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Old Posted Aug 30, 2019, 3:04 PM
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MonctonRad MonctonRad is offline
Wildcats Rule!!
Join Date: Jun 2008
Location: Moncton NB
Posts: 22,866
Originally Posted by yaletown_fella View Post
I bet that call center work, radiology, low level accounting/bookkeeping and low level legal work will be almost totally automated in a few years before the approvals are there for automated trucking.
I think the future of radiologists is still fairly secure (although an interesting discussion could be made over how many radiologists will be necessary).

Image interpretation is only a portion of the work that radiologists do. In addition to reading radiological examinations, we also:

1) - serve as departmental administrators.
2) - supervise technologists
3) - evaluate requisitions for imaging examinations to ensure that the test ordered is actually indicated
4) - serve as consultants to other physicians if they have any questions regarding a report, or want our advice
5) - perform imaging guided procedures (sometimes as sophisticated as surgical procedures, but performed with needles and catheters rather than scalpels).
6) - attend various multidisciplinary case management rounds at the hospital
7) - teach
8) - patient advocacy
9) - patient interaction (yes, I occasionally talk to a patient regarding the results of their imaging study, and give them bad news).
10) - involvement in imaging equipment purchasing decisions.

These are the things we do that I can think of right off the top of my head. There are probably others.

Even with image interpretation, Watson can be quite sophisticated in detecting findings on the images, but is a lot less sophisticated is determining the significance of these findings. We already use CAD (computer assisted diagnosis) in areas like mammography, but in general, all the CAD program does is flag the finding for your attention. It is up to the radiologist to determine if the finding is significant or not. Many of the findings the CAD program observes are inconsequential, and are ignored by the radiologist in the final report. This is where experience and human judgement come in to play. If we left the whole process up to Watson, we would be performing 10x the number of biopsies as we are doing now.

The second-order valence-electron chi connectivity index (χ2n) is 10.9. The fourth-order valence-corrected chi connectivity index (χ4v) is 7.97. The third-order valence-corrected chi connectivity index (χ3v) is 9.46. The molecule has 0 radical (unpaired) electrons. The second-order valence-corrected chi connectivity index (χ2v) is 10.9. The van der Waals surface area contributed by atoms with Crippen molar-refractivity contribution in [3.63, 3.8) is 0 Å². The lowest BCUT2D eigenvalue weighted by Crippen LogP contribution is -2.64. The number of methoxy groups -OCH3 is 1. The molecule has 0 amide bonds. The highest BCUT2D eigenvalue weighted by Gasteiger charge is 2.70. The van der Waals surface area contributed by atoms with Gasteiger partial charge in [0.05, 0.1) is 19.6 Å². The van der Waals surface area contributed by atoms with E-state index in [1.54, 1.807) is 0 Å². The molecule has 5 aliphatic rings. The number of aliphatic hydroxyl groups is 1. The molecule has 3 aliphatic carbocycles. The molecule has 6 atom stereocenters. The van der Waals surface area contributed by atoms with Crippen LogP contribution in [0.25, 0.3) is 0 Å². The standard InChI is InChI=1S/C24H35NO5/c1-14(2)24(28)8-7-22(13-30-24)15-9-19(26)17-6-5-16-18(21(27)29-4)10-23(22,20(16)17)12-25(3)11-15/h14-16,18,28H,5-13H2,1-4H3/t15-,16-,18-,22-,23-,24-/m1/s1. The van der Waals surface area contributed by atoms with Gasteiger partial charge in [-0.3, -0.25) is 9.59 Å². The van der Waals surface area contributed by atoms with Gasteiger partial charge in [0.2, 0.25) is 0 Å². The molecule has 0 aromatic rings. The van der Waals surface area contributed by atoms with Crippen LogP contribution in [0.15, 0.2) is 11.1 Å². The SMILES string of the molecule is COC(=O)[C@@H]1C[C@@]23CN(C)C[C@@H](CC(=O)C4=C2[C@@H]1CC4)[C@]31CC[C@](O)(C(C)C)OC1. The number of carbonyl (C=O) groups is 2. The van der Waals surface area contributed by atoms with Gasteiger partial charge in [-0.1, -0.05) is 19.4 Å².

Finally, once a diagnosis is made (by the radiologist), recommendations are made regarding management and follow up. Should the imaging finding just be followed to see what happens or is treatment or biopsy necessary? What additional imaging modalities are necessary to narrow down the diagnosis? If a biopsy is necessary, how should this be accomplished and by whom?

Many people think that it is the attending physician who makes these decisions. Let me assure you that while the attending is the responsible physician, and makes the final decision, they usually are simply following the advice of the friendly neighbourhood radiologist.

And one last note. The radiologist, when he interprets the imaging study, is the person responsible for determining the acuity of the patient's problem, and whether or not a stat report is necessary. In other words, does the patient's problem constitute a medical emergency? How should the attending physician receive the results of the examination? Is a simple mailed report sufficient, or should the attending recieve a stat fax (with or without a receipt acknowledgement). If the patient has an unanticipated acute life threatening emergency, then we call and talk directly to the attending, while at the same time sending the patient to the ER for management.

Can Watson do all this??????
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